How Phishing Emails Try To Trick You

How Phishing Emails Try To Trick You

Not too long ago, e-mail phishing scams were best known for their absurd claims of being from a wealthy Nigerian who desperately needs your help to transfer a large sum of money out of his country... and, of course, you will be well compensated. All you have to do is send your bank account numbers, and he'll take care of this rest. Promise.

This all sounds ridiculous, but the rich foreigner scam has been successfully making fraudsters money since long before the Internet. Sure, it only tricks the most gullible of us - the rest of us can smell the fraud sizzling off on our computer screens before the message even finishes downloading - but that's all a fraudster needs to make plenty of money.

And don't get overconfident. Modern phishing schemes are a lot harder to detect.

What is Phishing?

Phishing is a scam in which someone pretends to be someone else in order to gain your trust - usually contacting you over email or the telephone - with the ultimate goal of stealing your personal or financial information.

As emails have become more complex and most companies now have branded images that are easily recognizable, scammers discovered a way to take phishing to the next level. They can now they can reach out to you under the guise of a company most of us already do business with.

How do they do it?

Simple. Big companies send out millions of emails every year. All a scammer has to do is get their hands on one of them and copy it. By changing the messaging to something urgent ("Your PayPal account is locked; log in now to fix it!"), and replacing the links, they can easily trick people into visiting a fake website. The best of them will even create a site that looks exactly like the real one.

In some cases, the link in the email will take you to a fake website where you'll be required to log in. Now the fraudster has your login credentials and can access your account on the real site.

In other cases, the site you go to may ask for your personal information in order to verify your account.

Still other times, instead of going to a website, the link may download malware to your computer, giving the scammer access to all your files.

We typically think of phishing as email related, but it can also happen over the phone or through the mail. Phishing phone calls like the tech support scam have been commonly used trick victims into giving out their credit card information or downloading malicious software to their computer.

Identifying Phishing Scams

Identifying a phishing scam is harder than it used to be because scammers are getting better at designing the emails to look legitimate. You may receive a phishing email from Bank of America that looks exactly like a Bank of America email. Obviously, if you're not a Bank of America customer, you'll be suspicious. But Banks of America has millions of customers, and all of them will at least be tempted to open the email and see what it's about.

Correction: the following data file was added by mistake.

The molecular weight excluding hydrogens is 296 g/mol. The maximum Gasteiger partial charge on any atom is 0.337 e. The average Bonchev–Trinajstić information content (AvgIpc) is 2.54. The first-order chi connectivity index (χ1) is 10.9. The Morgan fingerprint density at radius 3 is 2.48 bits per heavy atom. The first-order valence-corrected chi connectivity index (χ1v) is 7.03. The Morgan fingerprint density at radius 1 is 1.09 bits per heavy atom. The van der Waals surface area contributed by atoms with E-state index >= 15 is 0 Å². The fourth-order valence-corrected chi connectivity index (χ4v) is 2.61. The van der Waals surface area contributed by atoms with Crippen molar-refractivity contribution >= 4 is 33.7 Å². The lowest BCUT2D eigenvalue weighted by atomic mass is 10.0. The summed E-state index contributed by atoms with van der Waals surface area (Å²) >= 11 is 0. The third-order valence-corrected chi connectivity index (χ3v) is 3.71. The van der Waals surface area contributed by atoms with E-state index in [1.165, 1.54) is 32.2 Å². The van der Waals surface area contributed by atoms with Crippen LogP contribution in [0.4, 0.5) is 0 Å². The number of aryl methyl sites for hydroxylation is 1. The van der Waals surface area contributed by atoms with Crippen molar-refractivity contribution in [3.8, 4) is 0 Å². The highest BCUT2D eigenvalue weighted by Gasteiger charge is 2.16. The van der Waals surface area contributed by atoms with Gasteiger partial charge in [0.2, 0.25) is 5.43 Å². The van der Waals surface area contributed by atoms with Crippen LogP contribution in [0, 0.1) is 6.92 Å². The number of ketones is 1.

Fortunately, there are some easy ways to tell if an email is legitimate or not:

  • Read the subject line. Is it referring to an account you actually have? If not, don't open it.
  • Is it claiming your account is locked? If so, don't open that email. Instead, open your web browser, go to the company's real website, and try to log in. If you're successful, that email is a scam!
  • If you're not sure, open the email and check for any links. If you're using a PC, you can hover your mouse over the link and it should show the address either next to your cursor or at the bottom of your email window. Does it start with, where "THE COMPANY" is the name of the company the email is supposedly from? If not, it's probably a scam.
  • If there aren't any links or you're using an email client that doesn't show you the link address (most mobile email clients don't), read the email over. Is it trying to get you to do something? Log in? Send money somewhere? Call a number to provide personal information? Anything the company wouldn't normally ask you to do? If so, consider it phishing.

Protect Yourself

Even if you can't tell whether or not something is a scam, there are simple things you can do to protect yourself:

  • Never give out your personal or financial information in response to any type of communication you weren't expecting. No legitimate company will ask you to do this.
  • Never click links contained in an email, even if you're confident they're legit.
  • Never send money or provide credit card information in response to a letter, phone call, or email.
  • Never open an attachment in an email, unless it's something you specifically requested.
  • Install antivirus and anti-malware software on your computer or mobile device, and keep it up-to-date.

Of course, not every email you receive is a scam. Sometimes you really do need to reach out to a company to correct something or provide some missing or outdated information. But you don't have to follow the steps in their email or phone call. Instead:

  • Call the company directly. If the company called you, tell them you want to call them back. If they insist you deal with it now, hang up! It's definitely a scam.
  • Remember, don't use the number they gave you. Instead, look up the company and get the customer support phone number directly from its website. Ask the agent about the email, letter, or phone call. If it is a scam, they'll want to know about it!
  • If you have an online account with the company, go to the company website (from your browser, not from the link in the email!), and log in. Most companies will send important messages to your online account as well as your email.

If you think you may have already given your information to a scammer, contact the real company and let them know what happened.